60 seconds with Emmanuel Shamou: Dietician

Tell us about your role at PPU?

As the sole dietitian on PPU, my role is to ensure patients who are referred to me are meeting the nutritional requirements and what the best method would be - be food fortification, supplements, tube feeding or feeding through the vein. Additionally, as a senior member of the Therapy and Dietetics team my role on PPU includes supporting Laxmi and the team with leading on the day-to-day procedures for the team - as well as working closely with different teams like governance, embassy and nursing teams. Like I always say, no man is an island entire of itself.

What do you enjoy the most about being a dietician?

Well, I wanted I wanted to be a dietitian because I wanted to have strong clinical knowledge without being a doctor and I like food and working with people, so they are the 3 core aspects of my job which I love. I thoroughly enjoy the problem-solving aspects of the role and it's never one size fits all when it comes to implementing nutritional strategies that will benefit the patient. I don't just look at the food but many other factors some of which being blood results, medications and social factors.

Also, I get to spend my day talking about food! Most people might think that dietitians are always trying to limit what people eat but it's not like that at all. I spend most of my time trying to improve and usually increase what patients are eating whilst theyโ€™re in hospital.

Emmanuel Shamou

How do you keep abreast of the latest diet and nutrition guidance in order to better advise your patients?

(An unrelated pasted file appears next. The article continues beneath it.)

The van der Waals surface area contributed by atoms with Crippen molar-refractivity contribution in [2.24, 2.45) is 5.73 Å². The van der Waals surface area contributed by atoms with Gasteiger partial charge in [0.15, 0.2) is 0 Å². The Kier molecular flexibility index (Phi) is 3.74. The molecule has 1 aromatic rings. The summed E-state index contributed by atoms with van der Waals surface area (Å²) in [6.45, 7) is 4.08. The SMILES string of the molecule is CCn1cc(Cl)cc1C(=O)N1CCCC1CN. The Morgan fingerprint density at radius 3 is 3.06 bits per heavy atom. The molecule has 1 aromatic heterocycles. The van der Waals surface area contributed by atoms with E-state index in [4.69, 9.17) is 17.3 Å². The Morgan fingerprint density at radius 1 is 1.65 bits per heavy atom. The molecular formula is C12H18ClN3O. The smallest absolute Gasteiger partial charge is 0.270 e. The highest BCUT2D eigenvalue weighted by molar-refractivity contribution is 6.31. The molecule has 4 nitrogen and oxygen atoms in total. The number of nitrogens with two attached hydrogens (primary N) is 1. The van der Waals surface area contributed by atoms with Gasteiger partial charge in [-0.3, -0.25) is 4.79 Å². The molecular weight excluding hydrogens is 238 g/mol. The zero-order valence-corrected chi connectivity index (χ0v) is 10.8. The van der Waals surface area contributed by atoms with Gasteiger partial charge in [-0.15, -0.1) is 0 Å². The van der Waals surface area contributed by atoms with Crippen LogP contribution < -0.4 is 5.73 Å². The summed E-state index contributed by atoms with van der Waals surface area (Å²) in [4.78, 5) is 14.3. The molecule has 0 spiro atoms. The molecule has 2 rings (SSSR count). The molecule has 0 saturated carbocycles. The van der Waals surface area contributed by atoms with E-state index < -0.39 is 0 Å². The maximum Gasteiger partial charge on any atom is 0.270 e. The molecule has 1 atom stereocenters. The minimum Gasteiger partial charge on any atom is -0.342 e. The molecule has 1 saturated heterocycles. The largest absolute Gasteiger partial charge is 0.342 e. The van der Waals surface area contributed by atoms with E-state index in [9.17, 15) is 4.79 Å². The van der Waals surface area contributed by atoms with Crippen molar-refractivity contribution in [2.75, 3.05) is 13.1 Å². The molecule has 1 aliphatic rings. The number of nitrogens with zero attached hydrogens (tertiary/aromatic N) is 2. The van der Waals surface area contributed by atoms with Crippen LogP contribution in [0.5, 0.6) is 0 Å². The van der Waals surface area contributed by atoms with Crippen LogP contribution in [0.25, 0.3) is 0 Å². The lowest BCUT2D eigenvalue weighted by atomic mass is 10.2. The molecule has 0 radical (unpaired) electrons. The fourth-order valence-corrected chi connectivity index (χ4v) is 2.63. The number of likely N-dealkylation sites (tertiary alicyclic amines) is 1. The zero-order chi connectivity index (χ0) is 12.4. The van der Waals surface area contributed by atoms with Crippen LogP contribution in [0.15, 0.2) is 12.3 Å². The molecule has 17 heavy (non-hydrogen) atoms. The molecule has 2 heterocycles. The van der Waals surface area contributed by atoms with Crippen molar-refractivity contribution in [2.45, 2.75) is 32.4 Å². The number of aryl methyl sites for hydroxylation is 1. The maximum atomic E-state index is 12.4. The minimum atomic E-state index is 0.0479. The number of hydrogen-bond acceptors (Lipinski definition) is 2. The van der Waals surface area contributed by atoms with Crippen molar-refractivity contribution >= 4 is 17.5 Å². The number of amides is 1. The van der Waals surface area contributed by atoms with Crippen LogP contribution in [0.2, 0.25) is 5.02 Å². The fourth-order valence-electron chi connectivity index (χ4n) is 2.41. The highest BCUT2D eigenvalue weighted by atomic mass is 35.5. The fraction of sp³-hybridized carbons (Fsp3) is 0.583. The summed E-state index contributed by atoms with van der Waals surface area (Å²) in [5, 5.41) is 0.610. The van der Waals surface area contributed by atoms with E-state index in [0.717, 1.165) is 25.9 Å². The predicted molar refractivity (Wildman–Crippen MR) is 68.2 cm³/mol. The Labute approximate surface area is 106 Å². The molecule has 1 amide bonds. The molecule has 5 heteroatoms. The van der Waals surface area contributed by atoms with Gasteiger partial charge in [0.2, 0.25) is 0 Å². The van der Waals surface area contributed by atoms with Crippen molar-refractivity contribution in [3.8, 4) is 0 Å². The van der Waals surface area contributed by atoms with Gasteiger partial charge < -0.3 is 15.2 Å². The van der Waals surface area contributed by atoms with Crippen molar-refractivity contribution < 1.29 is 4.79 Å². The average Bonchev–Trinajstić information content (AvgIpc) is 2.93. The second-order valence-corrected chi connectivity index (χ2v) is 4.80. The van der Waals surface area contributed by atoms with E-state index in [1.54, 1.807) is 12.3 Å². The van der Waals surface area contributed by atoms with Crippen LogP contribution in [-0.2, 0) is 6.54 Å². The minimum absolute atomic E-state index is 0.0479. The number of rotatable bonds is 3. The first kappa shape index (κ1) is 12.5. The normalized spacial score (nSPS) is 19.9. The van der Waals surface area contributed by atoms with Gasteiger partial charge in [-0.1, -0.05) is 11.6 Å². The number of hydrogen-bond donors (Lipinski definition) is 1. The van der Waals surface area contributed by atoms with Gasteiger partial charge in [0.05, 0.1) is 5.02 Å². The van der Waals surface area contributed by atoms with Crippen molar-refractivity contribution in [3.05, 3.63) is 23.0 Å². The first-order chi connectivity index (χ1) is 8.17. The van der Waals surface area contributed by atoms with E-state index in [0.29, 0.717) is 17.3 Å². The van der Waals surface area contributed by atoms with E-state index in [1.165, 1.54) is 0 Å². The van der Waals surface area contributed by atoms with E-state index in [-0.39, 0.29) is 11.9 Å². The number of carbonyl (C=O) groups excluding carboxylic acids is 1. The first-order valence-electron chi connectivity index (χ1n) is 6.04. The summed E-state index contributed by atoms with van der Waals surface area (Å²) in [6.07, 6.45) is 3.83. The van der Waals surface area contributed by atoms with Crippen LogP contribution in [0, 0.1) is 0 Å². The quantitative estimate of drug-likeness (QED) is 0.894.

I've got a network of dietitians within the rest of the Trust where we meet up regularly and discuss new research about different conditions as well as any new policies or procedures. Nutrition is always evolving and there is constantly new research being done with different conditions.

What are some of the dietary barriers you face with patients and how do you influence them to make healthy choices?

Compliancy is probably the biggest challenge, however, it does come down to education. I feel another big part of my role is training and educating patients and their families and this empowers them to make more sensible choices.

How does your dietary input support the therapies team with patient care and aftercare?

I always say that doctors and nursing staff help save lives, however, allied health professionals help improve the quality of life. The way I see it is if patients are getting in the right nutrition, that helps as the fuel for their bodies to recover and they'll also see improvements in their therapy sessions. Both the patients and families would start seeing positive outcomes which in turn creates a better image for PPU and its different stakeholders.

What is your ideal meal? (it doesnโ€™t have to be particularly healthy!)

Well, my 2 favourite cuisines are Italian and Japanese. I will always enjoy a good pizza or a spicy ramen

What is the best piece of nutritional advice you can give us?

Food is definitely one of the best joys about life, so it's best to enjoy the foods you like but in moderation - also make sure to be active!

How do you successfully meal prep?

Usually what I find works is cooking a larger evening meal which I can then take leftovers to work the next day.

Another trick of mine is roasting some chicken breast in tomato sauce in the oven with mushrooms and aubergine which can then be easily divided into smaller containers which I can take to work. It's also a great way to sneak the vegetables into the diet - Don't forget to eat your veggies!

What are your least favourite foods?

There are two things I really hate - fresh rocket on pizza and rockmelon.